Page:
You are hereAm I Emergent and other quandries? / Reply to comment
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I thought this was pretty funny. I fit some categories and not others. I seem to be a square peg in a round hole pretty much everywhere I go. I felt like that at church today.
We sing a hymn every couple of weeks, but mostly sing songs like anything by Chris Tomlinson, Blessed be the Name, Better is One Day, Grace Flows Down, and the one that set me off today, "You're all I want." Part of the chorus is, "You're all I want. You're all I ever needed. You're all I want. Help me know you are here."
I looked around me at the pretty, well-dressed middle-class congregation and thought, "Baloney," or something to that effect. Half the women in the congregation are paying 3 prices for Arbonne and/or are selling to make a little extra to buy a little extra. Unfortunately, I am not much different. I thought of the rich young ruler in Luke X. He said, "I follow the law completely, so I should be OK with God, right Jesus?" Jesus said, "Since you are a good man and follow the law, I need you to do one thing. It shouldn't be hard for a man who has given all up to God. Sell all you have and give it to the poor."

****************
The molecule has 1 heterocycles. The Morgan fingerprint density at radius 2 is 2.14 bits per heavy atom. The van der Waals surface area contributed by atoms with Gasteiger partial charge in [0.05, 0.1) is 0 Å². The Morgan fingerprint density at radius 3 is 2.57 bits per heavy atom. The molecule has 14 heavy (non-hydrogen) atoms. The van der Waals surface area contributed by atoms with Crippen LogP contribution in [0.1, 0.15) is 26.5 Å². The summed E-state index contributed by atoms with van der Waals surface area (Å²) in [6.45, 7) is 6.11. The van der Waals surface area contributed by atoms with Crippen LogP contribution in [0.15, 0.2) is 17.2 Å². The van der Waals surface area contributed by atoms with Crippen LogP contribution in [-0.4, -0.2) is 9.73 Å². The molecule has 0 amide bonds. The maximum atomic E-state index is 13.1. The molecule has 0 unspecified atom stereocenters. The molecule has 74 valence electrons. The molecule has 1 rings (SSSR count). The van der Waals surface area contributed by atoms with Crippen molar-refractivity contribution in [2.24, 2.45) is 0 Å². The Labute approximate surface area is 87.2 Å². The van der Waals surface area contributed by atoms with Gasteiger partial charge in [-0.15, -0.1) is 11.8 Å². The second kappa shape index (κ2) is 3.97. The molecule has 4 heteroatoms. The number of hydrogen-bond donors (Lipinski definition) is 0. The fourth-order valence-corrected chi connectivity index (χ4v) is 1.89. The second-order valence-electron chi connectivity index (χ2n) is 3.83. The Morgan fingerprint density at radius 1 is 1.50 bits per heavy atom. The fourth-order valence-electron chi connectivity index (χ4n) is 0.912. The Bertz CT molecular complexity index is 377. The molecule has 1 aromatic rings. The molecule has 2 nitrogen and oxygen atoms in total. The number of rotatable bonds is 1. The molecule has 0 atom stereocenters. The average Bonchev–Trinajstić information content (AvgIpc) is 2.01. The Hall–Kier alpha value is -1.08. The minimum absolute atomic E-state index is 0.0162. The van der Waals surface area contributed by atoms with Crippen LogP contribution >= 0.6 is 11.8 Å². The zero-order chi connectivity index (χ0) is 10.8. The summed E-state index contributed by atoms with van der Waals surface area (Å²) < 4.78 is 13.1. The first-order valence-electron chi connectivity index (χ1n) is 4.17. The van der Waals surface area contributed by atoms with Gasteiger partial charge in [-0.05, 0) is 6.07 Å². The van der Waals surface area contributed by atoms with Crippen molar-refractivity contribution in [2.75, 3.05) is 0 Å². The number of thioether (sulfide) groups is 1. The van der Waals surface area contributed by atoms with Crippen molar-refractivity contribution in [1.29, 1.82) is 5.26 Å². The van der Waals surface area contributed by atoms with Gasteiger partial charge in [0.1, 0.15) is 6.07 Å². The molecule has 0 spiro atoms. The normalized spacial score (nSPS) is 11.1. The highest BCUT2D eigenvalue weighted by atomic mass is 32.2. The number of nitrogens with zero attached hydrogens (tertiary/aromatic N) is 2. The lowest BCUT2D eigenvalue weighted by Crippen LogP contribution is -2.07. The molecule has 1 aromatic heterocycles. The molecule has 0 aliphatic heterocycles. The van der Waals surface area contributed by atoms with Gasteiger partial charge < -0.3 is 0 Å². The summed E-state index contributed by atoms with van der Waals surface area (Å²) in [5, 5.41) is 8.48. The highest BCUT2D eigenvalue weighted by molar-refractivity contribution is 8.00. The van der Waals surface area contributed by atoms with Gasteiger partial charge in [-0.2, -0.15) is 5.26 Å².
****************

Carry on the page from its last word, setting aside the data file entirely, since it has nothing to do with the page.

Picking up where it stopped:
Now, I agree with most of the people who I have heard teach this. Jesus is not saying everyone must be poor. But it seems like we undercut Jesus when we do not first consider his question. What if he asked me to do this? Is it even on your radar? He did ask someone to do it.
Is Christ really "all we want?" Granted, sometimes we sing in order to move our hearts to a particular place, but I feel like we are so far from this single-minded pursuit. We are weighed down by so many cares of this world. I believe that I am a person who at least seeks to see Christ reign in every nook and cranny, and I even have a hard time singing this without a good dose of confession beforehand. I'd prefer, "Lord, have mercy on me a sinner," first.
This is all complicated by the fact that I have been reading Amos for Advent. Sometimes I think we sound exactly like the Israelites.
I will say that despite the sour mood the singing time put me in, I enjoyed the sermon. I particularly liked Gary's point about fear and trust and about our faith being worthless if God is not in control.
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